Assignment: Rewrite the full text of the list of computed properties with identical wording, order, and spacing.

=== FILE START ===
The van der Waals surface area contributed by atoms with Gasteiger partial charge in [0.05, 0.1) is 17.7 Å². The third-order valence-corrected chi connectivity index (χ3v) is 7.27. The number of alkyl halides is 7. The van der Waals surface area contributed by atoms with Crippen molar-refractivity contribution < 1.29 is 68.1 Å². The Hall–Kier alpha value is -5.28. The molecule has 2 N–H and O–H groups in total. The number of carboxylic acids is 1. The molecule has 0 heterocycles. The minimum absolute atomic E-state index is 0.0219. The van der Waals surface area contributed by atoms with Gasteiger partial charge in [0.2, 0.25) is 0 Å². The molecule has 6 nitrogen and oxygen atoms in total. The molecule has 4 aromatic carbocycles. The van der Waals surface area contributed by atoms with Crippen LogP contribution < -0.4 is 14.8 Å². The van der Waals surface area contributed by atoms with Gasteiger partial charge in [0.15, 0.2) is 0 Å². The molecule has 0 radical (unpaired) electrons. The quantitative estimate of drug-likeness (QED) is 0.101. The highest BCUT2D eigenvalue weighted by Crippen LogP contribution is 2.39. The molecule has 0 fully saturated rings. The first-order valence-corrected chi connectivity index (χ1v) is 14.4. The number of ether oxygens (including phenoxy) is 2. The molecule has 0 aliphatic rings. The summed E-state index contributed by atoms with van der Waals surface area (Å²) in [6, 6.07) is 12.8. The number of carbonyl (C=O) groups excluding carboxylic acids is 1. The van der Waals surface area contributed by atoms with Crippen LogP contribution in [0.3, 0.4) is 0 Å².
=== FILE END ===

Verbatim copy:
The van der Waals surface area contributed by atoms with Gasteiger partial charge in [0.05, 0.1) is 17.7 Å². The third-order valence-corrected chi connectivity index (χ3v) is 7.27. The number of alkyl halides is 7. The van der Waals surface area contributed by atoms with Crippen molar-refractivity contribution < 1.29 is 68.1 Å². The Hall–Kier alpha value is -5.28. The molecule has 2 N–H and O–H groups in total. The number of carboxylic acids is 1. The molecule has 0 heterocycles. The minimum absolute atomic E-state index is 0.0219. The van der Waals surface area contributed by atoms with Gasteiger partial charge in [0.2, 0.25) is 0 Å². The molecule has 6 nitrogen and oxygen atoms in total. The molecule has 4 aromatic carbocycles. The van der Waals surface area contributed by atoms with Crippen LogP contribution < -0.4 is 14.8 Å². The van der Waals surface area contributed by atoms with Gasteiger partial charge in [0.15, 0.2) is 0 Å². The molecule has 0 radical (unpaired) electrons. The quantitative estimate of drug-likeness (QED) is 0.101. The highest BCUT2D eigenvalue weighted by Crippen LogP contribution is 2.39. The molecule has 0 fully saturated rings. The first-order valence-corrected chi connectivity index (χ1v) is 14.4. The number of ether oxygens (including phenoxy) is 2. The molecule has 0 aliphatic rings. The summed E-state index contributed by atoms with van der Waals surface area (Å²) in [6, 6.07) is 12.8. The number of carbonyl (C=O) groups excluding carboxylic acids is 1. The van der Waals surface area contributed by atoms with Crippen LogP contribution in [0.3, 0.4) is 0 Å².